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Bali is dirty.
There, I said it. It’s the conclusion that I have come to after about five weeks on the island, which, in glossy travel magazines, is often described as “the island of the gods”, with accompanying pictures of pristine beaches, lush rice fields and women in traditional dresses. What I have found, especially in the south of Bali, is something in between a tourist trap and a dump. The north is slightly better. There are beautiful places – green rice terraces, charming little mountain villages, colourful temples and some fairly interesting wildlife – but the south will always be etched in my memory as one of the places, you’d probably have to pay me handsomely to go back to. Above all, even the most beautiful places in Bali are overshadowed by a gigantic public waste disaster.
It’s time to talk about my love-hate relationship with Bali.
The Good: Beautiful Nature and Interesting Temples
Bali has a lot of potential. The island is covered in impressive rice terraces with women and men working in the fields wearing colourful clothes and the traditional conical hats, the temples and the ceremonies are beautiful and the accompanying religion is fascinating. There are three volcano’s on Bali – Batur, Bratan and Agung – and quite a few mountain ranges, which rise up from the lush green land in impressive peaks and can be hiked alone or with tours. There are serene lakes, winding mountain roads and waterfalls in rainforests, such as Gitgit and Munduk.
As soon as I got out of the touristy centers, I found several beautiful places and I enjoyed just taking the scooter and going exploring. Being a fairly small but popular island, most of the attractions, such as Tanah Lot and Uluwatu are busy, with lots of tour busses showing up and usually a big parking lot and a tourist market out front. As long as you don’t go in the middle of the day on a weekend, even those places are very enjoyable and beautiful. But if you come to Bali looking for deserted beaches and quiet towns, you will have long drives and lots of searching ahead of you.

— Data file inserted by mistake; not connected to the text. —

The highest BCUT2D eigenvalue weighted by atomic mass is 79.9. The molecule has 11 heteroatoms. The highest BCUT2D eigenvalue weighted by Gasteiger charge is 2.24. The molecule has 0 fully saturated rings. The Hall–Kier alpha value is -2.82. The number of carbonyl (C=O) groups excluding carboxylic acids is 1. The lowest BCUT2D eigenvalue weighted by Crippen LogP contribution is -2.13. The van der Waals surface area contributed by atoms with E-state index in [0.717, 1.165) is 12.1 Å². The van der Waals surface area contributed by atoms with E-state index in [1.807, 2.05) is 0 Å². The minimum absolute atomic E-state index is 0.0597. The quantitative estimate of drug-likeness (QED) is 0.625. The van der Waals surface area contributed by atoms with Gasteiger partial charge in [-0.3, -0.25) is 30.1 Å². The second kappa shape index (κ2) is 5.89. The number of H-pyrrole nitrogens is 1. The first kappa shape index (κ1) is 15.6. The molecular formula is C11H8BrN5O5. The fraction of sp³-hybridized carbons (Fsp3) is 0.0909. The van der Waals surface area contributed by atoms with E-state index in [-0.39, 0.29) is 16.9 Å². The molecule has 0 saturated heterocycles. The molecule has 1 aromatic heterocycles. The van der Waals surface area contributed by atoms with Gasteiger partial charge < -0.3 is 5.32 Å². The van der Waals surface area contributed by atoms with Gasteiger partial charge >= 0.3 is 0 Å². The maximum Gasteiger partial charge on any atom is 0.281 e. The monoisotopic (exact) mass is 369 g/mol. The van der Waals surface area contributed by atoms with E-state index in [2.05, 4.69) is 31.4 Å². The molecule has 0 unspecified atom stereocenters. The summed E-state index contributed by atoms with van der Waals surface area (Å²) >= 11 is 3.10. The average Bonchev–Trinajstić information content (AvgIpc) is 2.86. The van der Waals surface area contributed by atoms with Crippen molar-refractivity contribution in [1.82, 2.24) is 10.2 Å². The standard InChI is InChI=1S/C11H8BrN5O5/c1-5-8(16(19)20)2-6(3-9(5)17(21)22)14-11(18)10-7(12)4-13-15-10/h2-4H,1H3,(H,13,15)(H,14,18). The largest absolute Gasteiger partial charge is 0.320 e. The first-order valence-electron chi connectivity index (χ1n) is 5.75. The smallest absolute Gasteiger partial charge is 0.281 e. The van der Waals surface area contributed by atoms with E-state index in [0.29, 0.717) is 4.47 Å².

The Bad and the Ugly: Bali is a Public Waste Disaster
Obviously the Kuta/Legian/Seminyak region is a touristy hell and absolutely not my thing, but it being meathead territory wasn’t even the biggest issue I had with the place. I tried to give the area a chance. I have forced myself several times to go back to a beach that was covered in trash and to swim in a sea of plastic, in hopes of finally getting where all the ravings about Bali are coming from. And I’m not talking about the occasional wrapper being thrown into the water. At times it was so bad, that all I could see in the water was an endless carpet of trash. Wading in there, I could feel it brushing against my legs and tangling in my fingers. Combined with the “hello daaaarling” comments whispered in my general direction by creepy dudes in the streets, the constant offerings from shady men to buy some magic mushrooms and the army of party tourists wearing “I fucked Rhonda” shirts, I just kind of gave up and decided to get my nature-fix with long trips into the backcountry and to spend the rest of the time binge eating on street food and staying on my couch.
The pollution going on in some areas of Bali is so bad, that it will give everyone who isn’t completely inebriated or passed out in some side street the urge to gag and drown themselves in a bucket of delicious peanut and chilli satay sauce or to jump on the next plane leaving the island. The disgusting condition that the beaches and the water is in at that time of the year between December and March, is attributed to the winds and currents of this particular season, which end up washing ashore all the trash coming from the direction of Java.
Sure, the Balinese can’t control the weather, but I don’t quite buy into the “let’s blame Java” approach they have going there. Even when I went out of the touristy centers and big cities to the beautiful, postcard perfect places, there was always trash. The garbage out in the backcountry is just an extension of the disgusting mess that can be found on the beaches. Just like on the neighbouring island of Java, a lot of people seem to show a complete disregard for the planet and their home. Some make a weak attempt to hide their trash behind trees or in ditches, as if that makes everything better, but more often than not, it is just carelessly strewn on the ground. Heck, even the national parks are littered with plastic.
It’s the attitude held by a lot of locals, that it’s perfectly okay to chuck absolutely everything into the nearest river – out of sight, out of mind style – that is the true root of the problem. Why is it, that the locals don’t seem to see or care what is happening to their beautiful island? Is it lack of education? An incompetent government? It’s probably a combination of both and the idea, that it’s socially accepted to just chuck everything into the nearest ravine seems to go a long way back. There isn’t even a sewage system in place in Bali, everything goes into the rivers and consequently into the ocean.
Fact is, the place is a disaster and it needs changes fast. But so far, everybody seems to be busy blaming each other or the wind and the population is living in a complete state of denial. Bali has the potential to be a beautiful island, but it has to get its act together, or it will see its popularity diminish rapidly as the travellers of the world start catching on. The glossy magazines can only cover up so much.